The Plant Lady: When should you pick a peck of produce? Tips for getting the best

Jose Gilberto Anaya of Phoenix cuts organic watermelons in June 2018 at Del Bosque Farms in Firebaugh.
Jose Gilberto Anaya of Phoenix cuts organic watermelons in June 2018 at Del Bosque Farms in Firebaugh.

Growing your own summer vegetables can be very rewarding, but picking them too soon or late can be disappointing and frustrating. Some vegetables are easy to tell when ripe – such as tomatoes (soft but firm) and zucchini (monitor the size). Other vegetables are not as forgiving.

Here are a few tips and tricks to help you guide your summer harvest.

Sweet Corn

There are two key signs indicating corn is ready to pick. First, look at the tassels hanging out the ears of corn. Make sure the majority are brown. If the husks themselves are brown then you waited too long. If you are still unsure, you can peel back part of the husk and poke a kernel or two. A ripe, ready-to-be-picked cob will emit a milky sap. If it’s underripe, the sap will be clear. If it’s overripe, the sap will be starchy. Try to gauge the ripeness from the tassels first, since opening the ear exposes the cob to a risk of pests.


Potatoes can be tricky since you can’t actually see them – but there are two major times to harvest. If you prefer young, “new” potatoes, you can start harvesting when the plant is in bloom. If you want large, mature “storage” potatoes, you will have to wait a bit longer until the plant foliage is yellowing and dying. This can be anywhere from late summer into fall.

To harvest “new” potatoes, dig down into the soil carefully and pluck a few out, covering the exposed roots back up. If you know you will want a lot of “new” potatoes, it may be a good idea to designate a few plants for this purpose. Harvesting larger potatoes is easier – simply uproot the entire root mass with a spading fork.

It is best to let the potatoes sit in a cool, dry area up to two weeks so the skins harden a bit. This allows them to store better. Never let any potato sit out in the sun, though. This causes them to green up, which is an indicator they are producing more than normal amounts of a toxin called solanine (which can be dangerous if too much is consumed).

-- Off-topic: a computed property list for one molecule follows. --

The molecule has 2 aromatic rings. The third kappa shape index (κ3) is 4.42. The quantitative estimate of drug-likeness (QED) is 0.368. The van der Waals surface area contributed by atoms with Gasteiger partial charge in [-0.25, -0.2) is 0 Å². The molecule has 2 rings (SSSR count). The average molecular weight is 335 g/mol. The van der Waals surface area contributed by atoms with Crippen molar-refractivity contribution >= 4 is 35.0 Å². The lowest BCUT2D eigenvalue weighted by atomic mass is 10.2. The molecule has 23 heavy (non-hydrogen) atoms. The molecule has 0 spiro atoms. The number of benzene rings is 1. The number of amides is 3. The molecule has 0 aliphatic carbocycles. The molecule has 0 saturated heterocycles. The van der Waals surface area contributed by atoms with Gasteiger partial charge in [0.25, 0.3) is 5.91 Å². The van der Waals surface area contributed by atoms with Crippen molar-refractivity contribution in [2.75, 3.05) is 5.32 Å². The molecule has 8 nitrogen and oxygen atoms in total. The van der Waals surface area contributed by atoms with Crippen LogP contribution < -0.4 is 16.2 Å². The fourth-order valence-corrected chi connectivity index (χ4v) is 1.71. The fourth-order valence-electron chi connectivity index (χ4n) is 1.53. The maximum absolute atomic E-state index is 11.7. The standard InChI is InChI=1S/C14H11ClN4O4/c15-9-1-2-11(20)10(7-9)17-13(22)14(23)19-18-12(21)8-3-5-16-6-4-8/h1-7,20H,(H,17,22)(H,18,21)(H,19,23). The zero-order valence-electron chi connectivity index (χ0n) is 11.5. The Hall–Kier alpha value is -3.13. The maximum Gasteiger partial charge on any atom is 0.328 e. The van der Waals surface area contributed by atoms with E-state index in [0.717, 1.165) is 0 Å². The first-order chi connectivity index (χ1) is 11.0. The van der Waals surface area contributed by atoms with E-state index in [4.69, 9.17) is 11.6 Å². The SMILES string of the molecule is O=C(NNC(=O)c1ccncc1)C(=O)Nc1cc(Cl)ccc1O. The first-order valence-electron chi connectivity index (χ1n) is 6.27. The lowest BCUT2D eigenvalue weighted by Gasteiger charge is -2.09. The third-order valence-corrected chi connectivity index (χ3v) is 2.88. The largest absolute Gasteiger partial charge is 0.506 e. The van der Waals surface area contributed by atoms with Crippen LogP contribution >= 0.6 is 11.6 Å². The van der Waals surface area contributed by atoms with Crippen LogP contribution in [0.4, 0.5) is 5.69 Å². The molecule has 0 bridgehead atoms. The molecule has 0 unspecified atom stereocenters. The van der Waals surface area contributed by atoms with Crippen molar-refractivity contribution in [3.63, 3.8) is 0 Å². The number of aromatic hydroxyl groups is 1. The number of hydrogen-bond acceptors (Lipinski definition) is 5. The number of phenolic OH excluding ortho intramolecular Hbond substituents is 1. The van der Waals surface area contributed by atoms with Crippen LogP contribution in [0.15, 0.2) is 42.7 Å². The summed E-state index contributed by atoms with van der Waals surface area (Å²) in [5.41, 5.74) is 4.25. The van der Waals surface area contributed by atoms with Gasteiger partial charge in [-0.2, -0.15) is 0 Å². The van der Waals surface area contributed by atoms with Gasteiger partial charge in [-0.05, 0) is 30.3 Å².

Harvesting an underripe watermelon is the worst, as they do not ripen once picked. Luckily there are a few outward signs to let you know when it’s time to harvest. First, look for the tendril closest to the watermelon. The tendril is the curly-cue appendage, which is a modified leaf that allows the vine to grow upwards. This tendril should be almost completely brown and shriveled when you harvest.

Additionally, look at the color of the watermelon on the side laying on the ground. Generally, a ripe watermelon will have a large yellowish patch – make sure it is actually yellow and not just white. Lastly, some people swear by thumping on the watermelon. The thump should make a nice hollow sound. This in conjunction with the other tips will ensure you pick at the correct time.


Cantaloupe is extremely easy to harvest – they will fall right off the stem when ready. Careful though: Once they fall off they will rot very quickly. When you think they are getting close, be sure to check often. Color is a very good indicator, as a ripe cantaloupe will change from gray/green to apricot orange. Also, the stem attaching the melon to the plant will turn brown. The nose will lead the way for you as well, as a ripe cantaloupe will smell very sweet.


Peppers can be picked at various stages without any problems. However, if you are seeking a certain taste, here are a few tips. Sweet peppers will store up more sugars the longer they are left on the plant, changing color from green to orange to red. Impatient gardeners (me) usually pick when green. Hot peppers, if left on longer, will store up more capsaicin, resulting in hotter peppers. Also, don’t yank peppers off the plant – most need to be cut off so damage to the plant does not occur.

Winter Squash

Acorn squash and butternut squash need to be hard before picking. Usually by this time the stem holding the fruit on the plant will be brown. Color is a good indicator too. The skin should be dull and even colored.


Halloween is a key date in which people want their pumpkins to be ripe. Luckily, pumpkins are forgiving – they will last long both on and off the vine. However, they will not change color once picked. If your pumpkin ripens weeks ahead of Halloween, simply leave on the vine or place in a shady cool location. You know your pumpkin is ripe when the color is shiny, the stem is brown and firm, the skin is very hard to pierce and it makes a hollow sound when thumped.


If you prefer a tangy tomatillo – think salsa – harvest when the husk splits revealing the green fruit. If you desire a sweeter fruit, then wait until the husk turns papery and the tomatillo turns yellow or purple depending on the variety.

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